When asked about the salary offered and training of the entry-level employees in this sector, Goudar said, “Funding of this sector is eventually fantastic and that’s why offered salaries are also handsome for a skilled person as we also have to retain them. Only thing any organization in the green engineering sector is facing is the dearth of the willingly skilled talent. I mean, if they really are willing to work in this sector. And yes, we have to train those who are new in this sector, further costing not only time, but the resources as well. Sometimes we have to train even those who have 10 years of academic and work experience combined in other sectors.”

With a good hope because of the encouragements by both the central and state governments, Goudar added, “It’s not that there is a blank in this sector as some institutions are making great efforts, but yes, this sector definitely needs acceleration when it comes to personnel. I am an IT industry quitter and joined the chemical sector to contribute to sustainability as I wanted to be a part of the green revolution which is more of a necessity right now.”

Geetika Chauhan, an Indian green finance expert, working in Hesse, Germany, completed her post-graduation in Energy and Environmental Management in Developing Countries from EuropaUniversität Flensburg, Germany. “In Germany, companies started in sourcing sustainability expertise since much earlier – using external consultancies for validation and market standard updates, rather than building strategy from scratch. In India, independent job roles within core sectors (like energy) were still a new concept until the last decade. We could probably say this about literally any sector,” she said.

“India has very strong advocacy at the central government level for green job building. This impacts the structure of education as a very low number of universities offer specialization, like RE engineering, Waste Management, probably because unique courses were not attracting enough companies visiting for campus placements. Many small solar companies, for example, wanted a superman kind of hired employee who can do everything from sales to final project implementation. This person would actually best come from a multi-disciplinary program, not a solar PV engineering course,” she added.

Question stands – does the current higher education system, at both the government and private institutions, seem to be doing enough to prepare the required workforce in green engineering?

Lavessh Bhandari, an economist, entrepreneur, environment evangelist and President and Senior Fellow at the Centre for Social and Economic Progress replied, “No, but then no one really knows the skill sets required, in such a situation best to continue with basic engineering skills until technologies get more crystallized.”

Way Forward

Availability of the skilled workforce needs to be addressed if any country wants to achieve any ambition lying within the ambit of sustainable development sector, and the same stands true for green engineering as well. Vocational courses or industry-driven course must be offered in great magnitude so that there should be an enough number of available seats for such type of courses, with an eye towards the industries and organization working in the green sector.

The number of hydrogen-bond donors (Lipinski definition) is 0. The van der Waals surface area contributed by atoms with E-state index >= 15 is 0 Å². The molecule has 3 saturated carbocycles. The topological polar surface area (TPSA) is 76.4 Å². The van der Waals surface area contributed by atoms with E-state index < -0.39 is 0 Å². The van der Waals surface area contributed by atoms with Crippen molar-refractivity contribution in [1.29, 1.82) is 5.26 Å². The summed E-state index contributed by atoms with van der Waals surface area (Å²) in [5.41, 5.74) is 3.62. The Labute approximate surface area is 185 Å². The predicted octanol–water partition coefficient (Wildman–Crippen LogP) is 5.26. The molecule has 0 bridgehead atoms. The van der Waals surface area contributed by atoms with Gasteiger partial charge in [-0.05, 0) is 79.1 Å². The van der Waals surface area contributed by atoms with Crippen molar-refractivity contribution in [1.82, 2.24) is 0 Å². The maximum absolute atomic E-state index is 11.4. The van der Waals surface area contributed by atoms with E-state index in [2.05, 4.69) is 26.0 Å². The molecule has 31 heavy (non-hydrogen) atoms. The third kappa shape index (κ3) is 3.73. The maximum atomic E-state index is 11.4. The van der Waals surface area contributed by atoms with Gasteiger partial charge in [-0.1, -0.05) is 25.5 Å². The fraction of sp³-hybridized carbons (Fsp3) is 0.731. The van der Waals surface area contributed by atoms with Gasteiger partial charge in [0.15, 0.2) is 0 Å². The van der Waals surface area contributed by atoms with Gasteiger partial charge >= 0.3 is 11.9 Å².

“Please have a healthy communication with us, listen to the demands that the future requires in this sector and let the students save their good time, which goes in training them after their college. We also like to contribute to the academics.” Goudar replied to a question if any industry person in this sector wants to pass any message to the academics.

On the popularity of the jobs in the green engineering as compared to those in IT or other sectors, Bhandari said, “The probability of getting a well-paying job is higher with IT, finance and CS, so they are more popular. The market is working as it should, the green jobs skills required can easily be accessed through add-on courses as those technologies and businesses get more traction.”

Chouhan said: “Universities in Germany offer a huge variety of courses in this stream: pure sustainability-centric courses connected to specific sectors, e.g. built environment, roads and transport, energy, environmental, urban/circularity, and most recently integrated with data analytics and data science electives, etc. Indian academia also needs to build one like that.”

Skill Council for Green Jobs

Launched by the Government of India and created in 2015, the Skill Council for Green Jobs (SCGJ) is one organization where both the universities/colleges and industries come together on this platform to help the students and institutions not only in green engineering sector but also in the other sister fields of the sustainable development. The organization has built over 400 training centers around the country and accelerating further in the same. In addition, the organization has collaborated with over 110 associates from over 100 companies that are working in solar, wind, waste management engineering, bio-gas, thermal, carbon advisory and only adding more associates with time.

SCGJ keeps disseminating information about the existing and futuristic areas where students can look, e.g. Green Hydrogen Energy, Floating Solar Power Plants, Off Shore Wind Power Plants, Hybrid Solar Wind and other Renewable Energy Systems, Biomass/Biofuels/ Bio CNG Production and Supply Chain, Large Size Energy Storage, Pollution Prevention and Control Network, E-waste Management and many more.

It would definitely be nectar for India, if the country achieves 50% of its energy from renewable resources, and this can happen only if the country can produce and deploy willful skilled workforce to help in achieving this target.